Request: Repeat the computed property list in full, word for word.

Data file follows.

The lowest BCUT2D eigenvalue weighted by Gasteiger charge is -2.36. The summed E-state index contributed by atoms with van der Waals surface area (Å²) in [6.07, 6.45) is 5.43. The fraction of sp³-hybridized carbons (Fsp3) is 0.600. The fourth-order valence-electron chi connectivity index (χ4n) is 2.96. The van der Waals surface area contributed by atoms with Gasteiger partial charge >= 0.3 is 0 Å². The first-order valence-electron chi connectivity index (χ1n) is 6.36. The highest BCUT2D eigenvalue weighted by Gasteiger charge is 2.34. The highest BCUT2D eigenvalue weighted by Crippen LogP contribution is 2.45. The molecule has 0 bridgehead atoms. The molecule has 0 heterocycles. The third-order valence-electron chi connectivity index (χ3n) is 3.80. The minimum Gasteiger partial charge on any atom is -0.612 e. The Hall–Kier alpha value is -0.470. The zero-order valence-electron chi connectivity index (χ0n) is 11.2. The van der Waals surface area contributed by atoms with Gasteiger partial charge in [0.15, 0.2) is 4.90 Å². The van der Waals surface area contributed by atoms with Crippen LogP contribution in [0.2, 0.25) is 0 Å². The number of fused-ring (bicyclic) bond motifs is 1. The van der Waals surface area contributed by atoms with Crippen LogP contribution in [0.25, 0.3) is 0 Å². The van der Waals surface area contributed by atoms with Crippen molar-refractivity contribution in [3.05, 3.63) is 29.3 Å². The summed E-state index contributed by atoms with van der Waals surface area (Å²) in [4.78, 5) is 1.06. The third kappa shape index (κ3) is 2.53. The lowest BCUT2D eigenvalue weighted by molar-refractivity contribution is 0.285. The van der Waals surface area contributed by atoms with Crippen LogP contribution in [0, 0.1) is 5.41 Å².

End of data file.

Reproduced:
The lowest BCUT2D eigenvalue weighted by Gasteiger charge is -2.36. The summed E-state index contributed by atoms with van der Waals surface area (Å²) in [6.07, 6.45) is 5.43. The fraction of sp³-hybridized carbons (Fsp3) is 0.600. The fourth-order valence-electron chi connectivity index (χ4n) is 2.96. The van der Waals surface area contributed by atoms with Gasteiger partial charge >= 0.3 is 0 Å². The first-order valence-electron chi connectivity index (χ1n) is 6.36. The highest BCUT2D eigenvalue weighted by Gasteiger charge is 2.34. The highest BCUT2D eigenvalue weighted by Crippen LogP contribution is 2.45. The molecule has 0 bridgehead atoms. The molecule has 0 heterocycles. The third-order valence-electron chi connectivity index (χ3n) is 3.80. The minimum Gasteiger partial charge on any atom is -0.612 e. The Hall–Kier alpha value is -0.470. The zero-order valence-electron chi connectivity index (χ0n) is 11.2. The van der Waals surface area contributed by atoms with Gasteiger partial charge in [0.15, 0.2) is 4.90 Å². The van der Waals surface area contributed by atoms with Crippen LogP contribution in [0.2, 0.25) is 0 Å². The number of fused-ring (bicyclic) bond motifs is 1. The van der Waals surface area contributed by atoms with Crippen LogP contribution in [0.25, 0.3) is 0 Å². The van der Waals surface area contributed by atoms with Crippen molar-refractivity contribution in [3.05, 3.63) is 29.3 Å². The summed E-state index contributed by atoms with van der Waals surface area (Å²) in [4.78, 5) is 1.06. The third kappa shape index (κ3) is 2.53. The lowest BCUT2D eigenvalue weighted by molar-refractivity contribution is 0.285. The van der Waals surface area contributed by atoms with Crippen LogP contribution in [0, 0.1) is 5.41 Å².